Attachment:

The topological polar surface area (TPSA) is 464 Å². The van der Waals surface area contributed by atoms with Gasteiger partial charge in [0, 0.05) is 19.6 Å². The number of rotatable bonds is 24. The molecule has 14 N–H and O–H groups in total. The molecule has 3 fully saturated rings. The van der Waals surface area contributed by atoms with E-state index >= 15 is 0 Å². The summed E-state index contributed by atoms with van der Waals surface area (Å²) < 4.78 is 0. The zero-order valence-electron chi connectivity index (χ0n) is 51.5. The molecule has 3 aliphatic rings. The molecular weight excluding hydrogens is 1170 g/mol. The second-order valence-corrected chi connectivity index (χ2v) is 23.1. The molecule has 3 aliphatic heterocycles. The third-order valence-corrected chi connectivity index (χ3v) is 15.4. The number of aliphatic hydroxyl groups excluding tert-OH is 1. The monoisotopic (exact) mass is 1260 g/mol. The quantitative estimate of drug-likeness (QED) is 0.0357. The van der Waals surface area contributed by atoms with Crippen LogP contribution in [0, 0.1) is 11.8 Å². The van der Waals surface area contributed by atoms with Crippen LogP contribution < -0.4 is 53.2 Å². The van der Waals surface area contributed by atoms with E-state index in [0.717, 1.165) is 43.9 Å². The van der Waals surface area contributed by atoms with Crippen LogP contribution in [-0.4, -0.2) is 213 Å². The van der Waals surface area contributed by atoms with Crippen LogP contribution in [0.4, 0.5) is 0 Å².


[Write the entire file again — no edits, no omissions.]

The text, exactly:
The topological polar surface area (TPSA) is 464 Å². The van der Waals surface area contributed by atoms with Gasteiger partial charge in [0, 0.05) is 19.6 Å². The number of rotatable bonds is 24. The molecule has 14 N–H and O–H groups in total. The molecule has 3 fully saturated rings. The van der Waals surface area contributed by atoms with E-state index >= 15 is 0 Å². The summed E-state index contributed by atoms with van der Waals surface area (Å²) < 4.78 is 0. The zero-order valence-electron chi connectivity index (χ0n) is 51.5. The molecule has 3 aliphatic rings. The molecular weight excluding hydrogens is 1170 g/mol. The second-order valence-corrected chi connectivity index (χ2v) is 23.1. The molecule has 3 aliphatic heterocycles. The third-order valence-corrected chi connectivity index (χ3v) is 15.4. The number of aliphatic hydroxyl groups excluding tert-OH is 1. The monoisotopic (exact) mass is 1260 g/mol. The quantitative estimate of drug-likeness (QED) is 0.0357. The van der Waals surface area contributed by atoms with Crippen LogP contribution in [0, 0.1) is 11.8 Å². The van der Waals surface area contributed by atoms with Crippen LogP contribution < -0.4 is 53.2 Å². The van der Waals surface area contributed by atoms with E-state index in [0.717, 1.165) is 43.9 Å². The van der Waals surface area contributed by atoms with Crippen LogP contribution in [-0.4, -0.2) is 213 Å². The van der Waals surface area contributed by atoms with Crippen LogP contribution in [0.4, 0.5) is 0 Å².